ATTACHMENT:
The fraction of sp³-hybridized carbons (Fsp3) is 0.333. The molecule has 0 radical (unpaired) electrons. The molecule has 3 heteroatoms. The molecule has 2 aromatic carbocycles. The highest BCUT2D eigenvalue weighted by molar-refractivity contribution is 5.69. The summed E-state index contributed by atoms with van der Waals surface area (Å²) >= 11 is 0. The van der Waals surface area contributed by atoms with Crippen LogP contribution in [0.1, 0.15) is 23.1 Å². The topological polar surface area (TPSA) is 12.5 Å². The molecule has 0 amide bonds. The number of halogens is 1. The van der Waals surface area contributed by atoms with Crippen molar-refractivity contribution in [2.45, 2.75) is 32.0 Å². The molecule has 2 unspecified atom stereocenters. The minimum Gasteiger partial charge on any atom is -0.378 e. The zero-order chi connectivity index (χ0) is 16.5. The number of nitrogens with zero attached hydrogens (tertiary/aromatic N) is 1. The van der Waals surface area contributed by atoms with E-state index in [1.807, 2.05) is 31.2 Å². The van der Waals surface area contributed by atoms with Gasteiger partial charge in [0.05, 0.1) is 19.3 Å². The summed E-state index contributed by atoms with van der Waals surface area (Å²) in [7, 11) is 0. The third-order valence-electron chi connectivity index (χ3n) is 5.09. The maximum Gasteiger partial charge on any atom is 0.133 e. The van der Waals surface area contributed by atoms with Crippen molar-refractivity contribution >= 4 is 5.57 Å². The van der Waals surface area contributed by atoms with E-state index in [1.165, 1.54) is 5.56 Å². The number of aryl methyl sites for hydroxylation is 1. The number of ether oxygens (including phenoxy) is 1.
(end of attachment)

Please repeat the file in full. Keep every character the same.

The fraction of sp³-hybridized carbons (Fsp3) is 0.333. The molecule has 0 radical (unpaired) electrons. The molecule has 3 heteroatoms. The molecule has 2 aromatic carbocycles. The highest BCUT2D eigenvalue weighted by molar-refractivity contribution is 5.69. The summed E-state index contributed by atoms with van der Waals surface area (Å²) >= 11 is 0. The van der Waals surface area contributed by atoms with Crippen LogP contribution in [0.1, 0.15) is 23.1 Å². The topological polar surface area (TPSA) is 12.5 Å². The molecule has 0 amide bonds. The number of halogens is 1. The van der Waals surface area contributed by atoms with Crippen molar-refractivity contribution in [2.45, 2.75) is 32.0 Å². The molecule has 2 unspecified atom stereocenters. The minimum Gasteiger partial charge on any atom is -0.378 e. The zero-order chi connectivity index (χ0) is 16.5. The number of nitrogens with zero attached hydrogens (tertiary/aromatic N) is 1. The van der Waals surface area contributed by atoms with E-state index in [1.807, 2.05) is 31.2 Å². The van der Waals surface area contributed by atoms with Gasteiger partial charge in [0.05, 0.1) is 19.3 Å². The summed E-state index contributed by atoms with van der Waals surface area (Å²) in [7, 11) is 0. The third-order valence-electron chi connectivity index (χ3n) is 5.09. The maximum Gasteiger partial charge on any atom is 0.133 e. The van der Waals surface area contributed by atoms with Crippen molar-refractivity contribution >= 4 is 5.57 Å². The van der Waals surface area contributed by atoms with E-state index in [1.165, 1.54) is 5.56 Å². The number of aryl methyl sites for hydroxylation is 1. The number of ether oxygens (including phenoxy) is 1.